SAN FRANCISCO -- The Giants' offense hasn't reached the drought stage that most of California is enduring. But the club doesn't exactly know where its next run is coming from as it prepares for Tuesday's Game 3 (1 p.m. PT on FOX Sports 1) of the National League Championship Series against St. Louis.
Giants' hitters have lapsed through most of the postseason. The team's superior pitching, which was largely responsible for the Division Series victory over Washington, has obscured its lack of run production. Since their 8-0 Wild Card Game rout at Pittsburgh, the Giants have scored 16 runs in six games, an average of 2.67. They're batting .242 for the postseason, including .197 (14-for-71) with runners in scoring position.
Since Brandon Crawford delivered his celebrated Wild Card Game grand slam, the Giants have hit one home run -- Brandon Belt's 18th-inning go-ahead clout in Game 2 of the Division Series. Thirty-six innings and 137 at-bats have passed since Belt went deep. Or, if you prefer, Giants players not named Brandon have gone homerless for the entire postseason.
Some statistics are deceiving. Buster Posey and Pablo Sandoval are each batting .313 (10-for-32) in the postseason. Yet, Posey has gone without an extra-base hit and has driven in two runs. Sandoval has mustered three doubles but only one RBI. This shortfall is at least partly due to Gregor Blanco's struggles to reach base safely. Blanco, who's filling in at the leadoff spot and in center field for injured regular Angel Pagan, owns a .125 (4-for-32) batting average and a .200 on-base percentage in the postseason.
San Francisco's offense has struggled. In the Giants' 3-2 triumph last Tuesday over Washington that sealed the Division Series, none of their runs scored with the benefit of a hit. This phenomenon has continued in the NLCS, which is tied 1-1. A fielding error and a mishandled double-play grounder accounted for two runs as the Giants captured Saturday's series opener, 3-0.
In Sunday's Game 2, had diving, sliding Cardinals center fielder Jon Jay held onto Travis Ishikawa's fifth-inning line drive that became a double when the ball trickled loose, the Giants wouldn't have scored their first run. And they might not have scored their last run were it not for the 55-foot fastball flung by Cardinals closer Trevor Rosenthal resulting in the wild pitch that chased home Matt Duffy.
Muted hitting is partly to be expected in the postseason, since pitching overall is much more challenging. But manager Bruce Bochy admitted that the Giants must improve.
"It probably has to turn around a little bit," he said. "... When you're in the postseason, you're probably not going to have the same numbers you have during the regular season because of the pitching you're going to see. But, still, it's going to take somebody coming through and getting that hit." Referring to the opposition mistakes that have supplemented San Francisco's offense, Bochy said, "Those things don't happen a lot. We can't rely on that."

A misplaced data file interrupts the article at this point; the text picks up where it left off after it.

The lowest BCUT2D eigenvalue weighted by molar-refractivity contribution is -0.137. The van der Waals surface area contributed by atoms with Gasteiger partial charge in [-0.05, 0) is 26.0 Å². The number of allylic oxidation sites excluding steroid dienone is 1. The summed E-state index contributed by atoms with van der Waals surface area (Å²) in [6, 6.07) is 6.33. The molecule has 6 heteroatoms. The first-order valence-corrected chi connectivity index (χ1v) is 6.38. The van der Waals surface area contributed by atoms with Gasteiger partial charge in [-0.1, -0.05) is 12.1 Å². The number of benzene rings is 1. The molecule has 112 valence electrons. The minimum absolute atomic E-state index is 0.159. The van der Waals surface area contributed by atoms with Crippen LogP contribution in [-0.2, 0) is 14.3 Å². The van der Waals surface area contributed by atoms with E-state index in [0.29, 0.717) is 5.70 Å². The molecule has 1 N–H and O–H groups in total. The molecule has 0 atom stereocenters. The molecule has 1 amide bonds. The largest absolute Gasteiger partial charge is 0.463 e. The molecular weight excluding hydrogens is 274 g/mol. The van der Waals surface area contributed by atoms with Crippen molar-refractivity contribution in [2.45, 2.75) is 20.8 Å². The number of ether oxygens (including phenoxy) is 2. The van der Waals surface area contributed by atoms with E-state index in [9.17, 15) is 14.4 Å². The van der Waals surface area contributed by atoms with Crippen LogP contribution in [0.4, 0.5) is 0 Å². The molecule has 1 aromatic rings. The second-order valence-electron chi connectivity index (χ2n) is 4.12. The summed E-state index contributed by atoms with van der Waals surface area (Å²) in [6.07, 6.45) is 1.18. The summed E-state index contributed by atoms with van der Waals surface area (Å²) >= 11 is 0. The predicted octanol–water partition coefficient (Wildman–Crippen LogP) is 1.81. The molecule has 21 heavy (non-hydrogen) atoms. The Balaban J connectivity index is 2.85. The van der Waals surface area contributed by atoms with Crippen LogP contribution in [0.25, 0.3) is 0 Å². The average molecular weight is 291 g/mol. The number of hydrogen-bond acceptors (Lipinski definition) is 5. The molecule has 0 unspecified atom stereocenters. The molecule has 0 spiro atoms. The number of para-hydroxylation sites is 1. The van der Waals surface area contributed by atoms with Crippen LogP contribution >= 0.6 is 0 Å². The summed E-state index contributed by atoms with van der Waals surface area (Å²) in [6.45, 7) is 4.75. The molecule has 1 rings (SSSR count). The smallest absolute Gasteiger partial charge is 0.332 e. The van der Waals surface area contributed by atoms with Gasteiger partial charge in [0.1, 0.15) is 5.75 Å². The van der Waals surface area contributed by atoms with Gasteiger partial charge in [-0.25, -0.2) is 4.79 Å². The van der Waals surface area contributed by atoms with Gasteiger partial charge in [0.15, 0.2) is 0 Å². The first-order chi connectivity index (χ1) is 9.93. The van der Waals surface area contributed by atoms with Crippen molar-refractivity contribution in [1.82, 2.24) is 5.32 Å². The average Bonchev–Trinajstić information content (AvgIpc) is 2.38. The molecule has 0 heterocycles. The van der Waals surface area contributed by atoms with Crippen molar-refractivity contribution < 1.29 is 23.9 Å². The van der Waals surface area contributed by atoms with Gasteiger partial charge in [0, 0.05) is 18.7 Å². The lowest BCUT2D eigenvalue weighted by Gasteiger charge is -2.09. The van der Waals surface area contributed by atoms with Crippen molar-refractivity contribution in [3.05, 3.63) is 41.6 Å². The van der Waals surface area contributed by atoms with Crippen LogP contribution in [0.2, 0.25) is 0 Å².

Bochy can do little or nothing to upgrade San Francisco's run production. Lineup juggling smacks of desperation at this time of the year. Moreover, any team surviving this long has defined itself by now. The Giants simply must trust that their skills will emerge.
Some encouraging signs materialized Sunday at St. Louis. Blanco went 2-for-5 with an RBI single and was denied a more fruitful evening when he lined out to shortstop in the ninth inning. Michael Morse returned from the strained left oblique that sidelined him through virtually all of September by grounding a seventh-inning, pinch-hit single. However, Bochy indicated that Ishikawa, not Morse, again will play left field in Game 3.
Right-hander John Lackey, St. Louis' Game 3 starter, expressed proper respect for Giants hitters. "It's a deep lineup, especially when you've got Ishikawa hitting eighth," he said.
But Lackey also observed that the Giants lack a transcendent hitter such as Barry Bonds, who he intentionally walked four times during the 2002 World Series.
"No offense to anybody in their lineup, but they don't got Barry Bonds," Lackey said. He said this partly to lighten the mood, but humor often is based in truth.
The truth is that even the Giants admit they're not a juggernaut at the plate. Their lineup indeed possesses plenty of potential. It just hasn't jelled in October yet.
"We have some guys up and down our lineup that seem to get it done," said Tim Hudson, San Francisco's Game 3 starter. "All year, it's one of those things that nothing may jump out at you from the stat sheet, but we always have guys who can battle you, put together good at-bats and do whatever it takes to try to get those runs across."
Chris Haft is a reporter for MLB.com. Read his blog, Haft-Baked Ideas, and follow him on Twitter at @sfgiantsbeat. This story was not subject to the approval of Major League Baseball or its clubs.